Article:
Open Access Dissertation
Date of Award
Prenatal and postnatal exposure to pervasive neuro-toxicants such as Lead (Pb) has been reported to causes extensive and diverse changes in the epigenetic profile. Among epigenetic modification, DNA methylation (5mC) is perhaps the most widely studied and has been proposed to be potential early biomarkers for Pb toxicity. Several studies have demonstrated the association between Pb-exposure and 5mC. However most of these studies are restricted to looking at a specific set of target genes or repetitive elements. Therefore, one of the main objectives of our study was to use an unbiased genome-wide approach to look at Pb-exposure associated changes in 5mC. To this end, we used the Human methylation 450K (HM450K) high density array to quantitatively measure the Pb-associated 5mC changes. The sample for this study consisted of DNA extracted from neonatal and current blood spots from a mother-infant cohort in Detroit, USA and Umbilical cord blood DNA from a mother-infant cohort from Mexico City, Mexico. We observed that Pb-exposure associated 5mC changes in whole blood and UCB are sex-specific. Furthermore, some of these 5mC changes are heritable and can be transmitted from the grandmother to the grandchildren. To further our understanding of the relationship between Pb-exposure and 5mC, we wanted to look at the impact of Pb-exposure on DNA demethylation, specifically the dynamic changes in 5-hydroxymethylcytosine (5hmC) profile. To study these changes in the 5hmC profile, we used a novel modification of the HM450K, which we named HMeDIP-450K array. Using the HMeDIP-450K array we demonstrated that 5hmC showed a much larger number of sex-independent changes. Interestingly, a vast majority Pb-dependent 5mC and 5hmC clusters mapped to either gene implicated in neurodegeneration and regulation of mitochondrial processes such as NINJ2, VAMP5, GSTM1, GSTM5 etc. 5mC and 5hmC are potent regulators of gene expression and their dysregulation can cause widespread changes in the transcriptome and may contribute to neurodegenerative phenotype. Besides 5mC and 5hmC, transcriptomic changes can also be regulated by dynamic changes in histone methylation profile and alternative splicing. To study these changes, especially in context of neurodegeneration we used a Drosophila model of traumatic brain injury (TBI). Using a modified version of this model, we subjected w1118 fruit flies to mild closed head trauma. To determine the transcriptomic changes which contribute to survival post TBI, we collected fly heads from the survivors at 2 time points; 4 hours and 24 hours’ post-trauma. Mild TBI using our modified TBI protocol had limited impact on the expression profile of genes but showed large perturbations in alternative splicing (AS) regulation 24 hours’ post-trauma. Classification of these AS changes showed selective retention of long introns (>81bps). Some of these genes also showed a significant reduction in transcript abundance and were specifically involved in mitochondrial metabolism. The retained introns were enriched for CA-rich motifs known to bind to Smooth (SM), an hnRNPL class of splicing factor. Mutating SM (sm1/DF) resulted in reversal of intron retention observed 24 hours’ post-trauma. This observation suggested that SM is critical regulator of Intron retention in fly heads. Interestingly, ChIP-sequencing for H3K36me3 revealed increased levels in retained introns post-trauma. Additionally, higher H3k36me3 was also observed around intronic SM-binding motifs post-trauma which suggested that increased level of H3k36me3 might be recruiting SM to their Intronic Splicing Suppressor sites and cause RI in the Drosophila model of TBI. Together our studies in human cohort and Drosophila sheds some light on the complex multi-layered mechanism regulating gene-expression especially under neurotoxic and neurodegenerative conditions.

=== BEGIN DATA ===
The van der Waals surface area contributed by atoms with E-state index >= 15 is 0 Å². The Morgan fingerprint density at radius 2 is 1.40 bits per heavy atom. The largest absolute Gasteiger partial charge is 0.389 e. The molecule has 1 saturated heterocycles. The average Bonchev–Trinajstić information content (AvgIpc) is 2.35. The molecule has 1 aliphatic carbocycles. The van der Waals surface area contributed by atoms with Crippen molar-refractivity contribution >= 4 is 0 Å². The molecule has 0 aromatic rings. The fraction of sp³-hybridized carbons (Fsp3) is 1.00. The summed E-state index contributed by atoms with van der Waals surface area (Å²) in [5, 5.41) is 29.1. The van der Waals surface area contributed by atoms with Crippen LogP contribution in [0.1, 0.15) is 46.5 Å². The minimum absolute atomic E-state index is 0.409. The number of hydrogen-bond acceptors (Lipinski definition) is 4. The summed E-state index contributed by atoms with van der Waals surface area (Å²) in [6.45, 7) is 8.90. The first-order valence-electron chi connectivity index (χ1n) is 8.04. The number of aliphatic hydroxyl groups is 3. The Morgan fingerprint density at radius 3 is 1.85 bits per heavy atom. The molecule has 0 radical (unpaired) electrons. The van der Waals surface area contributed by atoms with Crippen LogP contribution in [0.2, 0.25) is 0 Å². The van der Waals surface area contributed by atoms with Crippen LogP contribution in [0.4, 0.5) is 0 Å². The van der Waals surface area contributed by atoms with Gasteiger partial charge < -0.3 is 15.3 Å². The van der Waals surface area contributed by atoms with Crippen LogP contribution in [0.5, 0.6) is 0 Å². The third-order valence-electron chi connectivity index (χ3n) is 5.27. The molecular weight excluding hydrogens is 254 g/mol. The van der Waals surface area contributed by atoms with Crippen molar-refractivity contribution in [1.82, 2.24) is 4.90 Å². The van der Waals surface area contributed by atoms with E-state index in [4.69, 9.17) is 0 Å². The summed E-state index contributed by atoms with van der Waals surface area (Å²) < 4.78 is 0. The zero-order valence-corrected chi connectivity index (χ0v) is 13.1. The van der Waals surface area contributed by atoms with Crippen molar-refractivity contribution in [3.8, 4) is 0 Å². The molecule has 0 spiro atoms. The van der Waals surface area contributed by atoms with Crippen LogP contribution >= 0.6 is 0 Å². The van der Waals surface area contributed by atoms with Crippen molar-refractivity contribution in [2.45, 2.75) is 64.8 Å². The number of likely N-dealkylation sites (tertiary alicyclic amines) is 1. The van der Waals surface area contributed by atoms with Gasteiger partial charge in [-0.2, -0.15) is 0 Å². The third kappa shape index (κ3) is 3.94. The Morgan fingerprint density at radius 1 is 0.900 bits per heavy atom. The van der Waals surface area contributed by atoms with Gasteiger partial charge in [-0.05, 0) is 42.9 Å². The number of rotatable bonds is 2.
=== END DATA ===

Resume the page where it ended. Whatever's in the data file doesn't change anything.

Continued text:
Sen, Arko, "Neuronal Insult Either By Exposure To Lead Or By Direct Neuronal Damage Cause Genome-Wide Changes In Dna Methylation And Histone 3 Lysine 36 Trimethylation" (2016). Wayne State University Dissertations. 1663.